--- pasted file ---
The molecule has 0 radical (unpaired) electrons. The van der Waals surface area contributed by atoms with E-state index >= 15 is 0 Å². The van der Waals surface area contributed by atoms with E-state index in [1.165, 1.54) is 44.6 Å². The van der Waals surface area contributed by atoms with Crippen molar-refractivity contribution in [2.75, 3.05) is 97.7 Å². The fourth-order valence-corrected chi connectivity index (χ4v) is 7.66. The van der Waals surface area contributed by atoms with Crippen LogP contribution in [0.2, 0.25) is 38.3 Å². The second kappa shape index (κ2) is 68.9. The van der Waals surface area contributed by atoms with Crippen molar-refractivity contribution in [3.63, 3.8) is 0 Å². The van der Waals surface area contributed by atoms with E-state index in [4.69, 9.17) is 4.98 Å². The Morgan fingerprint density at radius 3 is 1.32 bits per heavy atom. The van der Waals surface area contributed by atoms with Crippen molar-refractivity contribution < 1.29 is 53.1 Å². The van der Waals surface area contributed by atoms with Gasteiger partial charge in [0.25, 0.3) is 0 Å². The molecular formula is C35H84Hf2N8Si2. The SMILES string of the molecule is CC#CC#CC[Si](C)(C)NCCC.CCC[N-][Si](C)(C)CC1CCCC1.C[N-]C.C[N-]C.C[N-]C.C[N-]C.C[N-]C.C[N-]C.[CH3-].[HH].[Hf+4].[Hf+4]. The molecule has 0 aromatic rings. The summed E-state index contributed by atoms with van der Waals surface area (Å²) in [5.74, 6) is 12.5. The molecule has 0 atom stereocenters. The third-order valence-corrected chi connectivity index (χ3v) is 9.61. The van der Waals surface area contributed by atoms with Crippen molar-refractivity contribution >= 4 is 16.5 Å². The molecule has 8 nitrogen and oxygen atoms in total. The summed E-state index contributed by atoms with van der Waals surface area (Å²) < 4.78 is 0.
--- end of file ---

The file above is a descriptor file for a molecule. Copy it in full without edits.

The molecule has 0 radical (unpaired) electrons. The van der Waals surface area contributed by atoms with E-state index >= 15 is 0 Å². The van der Waals surface area contributed by atoms with E-state index in [1.165, 1.54) is 44.6 Å². The van der Waals surface area contributed by atoms with Crippen molar-refractivity contribution in [2.75, 3.05) is 97.7 Å². The fourth-order valence-corrected chi connectivity index (χ4v) is 7.66. The van der Waals surface area contributed by atoms with Crippen LogP contribution in [0.2, 0.25) is 38.3 Å². The second kappa shape index (κ2) is 68.9. The van der Waals surface area contributed by atoms with Crippen molar-refractivity contribution in [3.63, 3.8) is 0 Å². The van der Waals surface area contributed by atoms with E-state index in [4.69, 9.17) is 4.98 Å². The Morgan fingerprint density at radius 3 is 1.32 bits per heavy atom. The van der Waals surface area contributed by atoms with Crippen molar-refractivity contribution < 1.29 is 53.1 Å². The van der Waals surface area contributed by atoms with Gasteiger partial charge in [0.25, 0.3) is 0 Å². The molecular formula is C35H84Hf2N8Si2. The SMILES string of the molecule is CC#CC#CC[Si](C)(C)NCCC.CCC[N-][Si](C)(C)CC1CCCC1.C[N-]C.C[N-]C.C[N-]C.C[N-]C.C[N-]C.C[N-]C.[CH3-].[HH].[Hf+4].[Hf+4]. The molecule has 0 aromatic rings. The summed E-state index contributed by atoms with van der Waals surface area (Å²) in [5.74, 6) is 12.5. The molecule has 0 atom stereocenters. The third-order valence-corrected chi connectivity index (χ3v) is 9.61. The van der Waals surface area contributed by atoms with Crippen molar-refractivity contribution >= 4 is 16.5 Å². The molecule has 8 nitrogen and oxygen atoms in total. The summed E-state index contributed by atoms with van der Waals surface area (Å²) < 4.78 is 0.